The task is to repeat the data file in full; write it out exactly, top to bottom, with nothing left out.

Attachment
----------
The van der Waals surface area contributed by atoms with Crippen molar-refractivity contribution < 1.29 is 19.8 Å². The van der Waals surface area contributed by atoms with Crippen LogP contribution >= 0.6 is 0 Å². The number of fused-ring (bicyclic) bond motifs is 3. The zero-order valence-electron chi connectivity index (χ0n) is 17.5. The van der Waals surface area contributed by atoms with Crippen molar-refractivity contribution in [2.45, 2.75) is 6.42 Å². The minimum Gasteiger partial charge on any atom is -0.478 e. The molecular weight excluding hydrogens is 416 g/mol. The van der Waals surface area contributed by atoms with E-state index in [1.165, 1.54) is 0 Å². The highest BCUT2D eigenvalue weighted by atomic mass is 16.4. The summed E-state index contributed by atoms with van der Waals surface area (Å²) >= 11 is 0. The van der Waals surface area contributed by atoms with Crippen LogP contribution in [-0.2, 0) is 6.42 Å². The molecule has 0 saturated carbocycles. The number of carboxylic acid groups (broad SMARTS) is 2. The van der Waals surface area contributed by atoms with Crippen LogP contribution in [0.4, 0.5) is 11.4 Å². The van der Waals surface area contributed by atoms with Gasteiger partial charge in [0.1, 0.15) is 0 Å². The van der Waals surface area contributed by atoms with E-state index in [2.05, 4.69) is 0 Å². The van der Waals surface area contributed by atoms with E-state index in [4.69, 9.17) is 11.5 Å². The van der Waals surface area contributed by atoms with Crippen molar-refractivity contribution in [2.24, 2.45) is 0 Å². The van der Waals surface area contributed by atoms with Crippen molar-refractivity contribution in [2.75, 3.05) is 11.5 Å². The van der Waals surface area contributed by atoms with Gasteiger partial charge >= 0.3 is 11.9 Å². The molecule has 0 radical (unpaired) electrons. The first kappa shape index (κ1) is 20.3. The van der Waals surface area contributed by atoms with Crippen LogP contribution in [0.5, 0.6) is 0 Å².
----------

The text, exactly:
The van der Waals surface area contributed by atoms with Crippen molar-refractivity contribution < 1.29 is 19.8 Å². The van der Waals surface area contributed by atoms with Crippen LogP contribution >= 0.6 is 0 Å². The number of fused-ring (bicyclic) bond motifs is 3. The zero-order valence-electron chi connectivity index (χ0n) is 17.5. The van der Waals surface area contributed by atoms with Crippen molar-refractivity contribution in [2.45, 2.75) is 6.42 Å². The minimum Gasteiger partial charge on any atom is -0.478 e. The molecular weight excluding hydrogens is 416 g/mol. The van der Waals surface area contributed by atoms with E-state index in [1.165, 1.54) is 0 Å². The highest BCUT2D eigenvalue weighted by atomic mass is 16.4. The summed E-state index contributed by atoms with van der Waals surface area (Å²) >= 11 is 0. The van der Waals surface area contributed by atoms with Crippen LogP contribution in [-0.2, 0) is 6.42 Å². The molecule has 0 saturated carbocycles. The number of carboxylic acid groups (broad SMARTS) is 2. The van der Waals surface area contributed by atoms with Crippen LogP contribution in [0.4, 0.5) is 11.4 Å². The van der Waals surface area contributed by atoms with Gasteiger partial charge in [0.1, 0.15) is 0 Å². The van der Waals surface area contributed by atoms with E-state index in [2.05, 4.69) is 0 Å². The van der Waals surface area contributed by atoms with E-state index in [4.69, 9.17) is 11.5 Å². The van der Waals surface area contributed by atoms with Crippen molar-refractivity contribution in [2.24, 2.45) is 0 Å². The van der Waals surface area contributed by atoms with Crippen molar-refractivity contribution in [2.75, 3.05) is 11.5 Å². The van der Waals surface area contributed by atoms with Gasteiger partial charge >= 0.3 is 11.9 Å². The molecule has 0 radical (unpaired) electrons. The first kappa shape index (κ1) is 20.3. The van der Waals surface area contributed by atoms with Crippen LogP contribution in [0.5, 0.6) is 0 Å².